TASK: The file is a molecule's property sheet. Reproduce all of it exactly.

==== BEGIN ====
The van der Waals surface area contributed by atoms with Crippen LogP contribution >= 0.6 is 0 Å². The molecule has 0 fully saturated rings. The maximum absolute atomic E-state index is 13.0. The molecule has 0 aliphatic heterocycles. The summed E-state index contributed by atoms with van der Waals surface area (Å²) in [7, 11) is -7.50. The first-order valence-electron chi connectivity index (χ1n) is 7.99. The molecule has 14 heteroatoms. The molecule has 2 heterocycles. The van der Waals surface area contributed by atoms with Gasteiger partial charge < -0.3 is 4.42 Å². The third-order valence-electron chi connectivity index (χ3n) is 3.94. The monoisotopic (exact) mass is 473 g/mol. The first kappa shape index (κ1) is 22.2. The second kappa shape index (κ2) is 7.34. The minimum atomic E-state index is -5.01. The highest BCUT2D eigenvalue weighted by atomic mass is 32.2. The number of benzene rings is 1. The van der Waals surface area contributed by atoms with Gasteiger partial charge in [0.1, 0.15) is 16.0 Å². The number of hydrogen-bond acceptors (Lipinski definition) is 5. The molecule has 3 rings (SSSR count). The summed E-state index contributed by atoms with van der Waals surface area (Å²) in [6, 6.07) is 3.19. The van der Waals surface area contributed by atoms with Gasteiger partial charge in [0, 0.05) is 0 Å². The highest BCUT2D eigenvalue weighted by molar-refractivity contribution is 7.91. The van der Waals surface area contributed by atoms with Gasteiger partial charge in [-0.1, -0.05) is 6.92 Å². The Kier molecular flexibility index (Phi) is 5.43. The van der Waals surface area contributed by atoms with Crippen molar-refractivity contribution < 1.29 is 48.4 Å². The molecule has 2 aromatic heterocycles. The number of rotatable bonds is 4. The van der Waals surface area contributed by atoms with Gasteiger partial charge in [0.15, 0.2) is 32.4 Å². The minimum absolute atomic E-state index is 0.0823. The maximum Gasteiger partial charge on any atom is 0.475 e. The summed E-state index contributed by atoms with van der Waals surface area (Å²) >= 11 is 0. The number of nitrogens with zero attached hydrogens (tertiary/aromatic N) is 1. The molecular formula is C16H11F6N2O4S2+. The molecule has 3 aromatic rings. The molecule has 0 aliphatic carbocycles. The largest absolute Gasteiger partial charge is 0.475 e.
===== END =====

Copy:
The van der Waals surface area contributed by atoms with Crippen LogP contribution >= 0.6 is 0 Å². The molecule has 0 fully saturated rings. The maximum absolute atomic E-state index is 13.0. The molecule has 0 aliphatic heterocycles. The summed E-state index contributed by atoms with van der Waals surface area (Å²) in [7, 11) is -7.50. The first-order valence-electron chi connectivity index (χ1n) is 7.99. The molecule has 14 heteroatoms. The molecule has 2 heterocycles. The van der Waals surface area contributed by atoms with Gasteiger partial charge < -0.3 is 4.42 Å². The third-order valence-electron chi connectivity index (χ3n) is 3.94. The monoisotopic (exact) mass is 473 g/mol. The first kappa shape index (κ1) is 22.2. The second kappa shape index (κ2) is 7.34. The minimum atomic E-state index is -5.01. The highest BCUT2D eigenvalue weighted by atomic mass is 32.2. The number of benzene rings is 1. The van der Waals surface area contributed by atoms with Gasteiger partial charge in [0.1, 0.15) is 16.0 Å². The number of hydrogen-bond acceptors (Lipinski definition) is 5. The molecule has 3 rings (SSSR count). The summed E-state index contributed by atoms with van der Waals surface area (Å²) in [6, 6.07) is 3.19. The van der Waals surface area contributed by atoms with Gasteiger partial charge in [0, 0.05) is 0 Å². The highest BCUT2D eigenvalue weighted by molar-refractivity contribution is 7.91. The van der Waals surface area contributed by atoms with Gasteiger partial charge in [-0.1, -0.05) is 6.92 Å². The Kier molecular flexibility index (Phi) is 5.43. The van der Waals surface area contributed by atoms with Crippen molar-refractivity contribution < 1.29 is 48.4 Å². The molecule has 2 aromatic heterocycles. The number of rotatable bonds is 4. The van der Waals surface area contributed by atoms with Gasteiger partial charge in [0.15, 0.2) is 32.4 Å². The minimum absolute atomic E-state index is 0.0823. The maximum Gasteiger partial charge on any atom is 0.475 e. The summed E-state index contributed by atoms with van der Waals surface area (Å²) >= 11 is 0. The number of nitrogens with zero attached hydrogens (tertiary/aromatic N) is 1. The molecular formula is C16H11F6N2O4S2+. The molecule has 3 aromatic rings. The molecule has 0 aliphatic carbocycles. The largest absolute Gasteiger partial charge is 0.475 e.